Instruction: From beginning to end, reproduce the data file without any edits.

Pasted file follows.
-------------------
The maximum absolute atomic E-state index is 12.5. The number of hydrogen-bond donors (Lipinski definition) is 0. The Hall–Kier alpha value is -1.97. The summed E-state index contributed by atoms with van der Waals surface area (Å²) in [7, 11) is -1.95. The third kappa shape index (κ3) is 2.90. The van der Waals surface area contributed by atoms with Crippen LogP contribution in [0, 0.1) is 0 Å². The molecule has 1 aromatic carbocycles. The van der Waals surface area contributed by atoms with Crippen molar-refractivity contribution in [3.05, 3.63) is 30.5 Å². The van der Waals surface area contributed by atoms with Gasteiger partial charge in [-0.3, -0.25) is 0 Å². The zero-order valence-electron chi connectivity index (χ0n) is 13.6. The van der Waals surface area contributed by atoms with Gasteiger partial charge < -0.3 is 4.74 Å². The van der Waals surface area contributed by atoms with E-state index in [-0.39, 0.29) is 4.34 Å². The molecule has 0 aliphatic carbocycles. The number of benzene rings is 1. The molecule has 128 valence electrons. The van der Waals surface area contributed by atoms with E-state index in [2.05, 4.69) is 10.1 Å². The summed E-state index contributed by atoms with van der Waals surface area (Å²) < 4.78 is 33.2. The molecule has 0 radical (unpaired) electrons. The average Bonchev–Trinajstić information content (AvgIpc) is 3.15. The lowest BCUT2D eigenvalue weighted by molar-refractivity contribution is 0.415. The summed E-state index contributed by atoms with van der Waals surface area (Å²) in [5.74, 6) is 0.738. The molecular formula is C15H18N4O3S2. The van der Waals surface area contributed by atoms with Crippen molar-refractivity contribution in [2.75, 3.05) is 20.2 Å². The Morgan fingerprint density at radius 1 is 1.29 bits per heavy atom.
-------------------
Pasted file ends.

The maximum absolute atomic E-state index is 12.5. The number of hydrogen-bond donors (Lipinski definition) is 0. The Hall–Kier alpha value is -1.97. The summed E-state index contributed by atoms with van der Waals surface area (Å²) in [7, 11) is -1.95. The third kappa shape index (κ3) is 2.90. The van der Waals surface area contributed by atoms with Crippen LogP contribution in [0, 0.1) is 0 Å². The molecule has 1 aromatic carbocycles. The van der Waals surface area contributed by atoms with Crippen molar-refractivity contribution in [3.05, 3.63) is 30.5 Å². The van der Waals surface area contributed by atoms with Gasteiger partial charge in [-0.3, -0.25) is 0 Å². The zero-order valence-electron chi connectivity index (χ0n) is 13.6. The van der Waals surface area contributed by atoms with Gasteiger partial charge < -0.3 is 4.74 Å². The van der Waals surface area contributed by atoms with E-state index in [-0.39, 0.29) is 4.34 Å². The molecule has 0 aliphatic carbocycles. The number of benzene rings is 1. The molecule has 128 valence electrons. The van der Waals surface area contributed by atoms with E-state index in [2.05, 4.69) is 10.1 Å². The summed E-state index contributed by atoms with van der Waals surface area (Å²) < 4.78 is 33.2. The molecule has 0 radical (unpaired) electrons. The average Bonchev–Trinajstić information content (AvgIpc) is 3.15. The lowest BCUT2D eigenvalue weighted by molar-refractivity contribution is 0.415. The summed E-state index contributed by atoms with van der Waals surface area (Å²) in [5.74, 6) is 0.738. The molecular formula is C15H18N4O3S2. The van der Waals surface area contributed by atoms with Crippen molar-refractivity contribution in [2.75, 3.05) is 20.2 Å². The Morgan fingerprint density at radius 1 is 1.29 bits per heavy atom.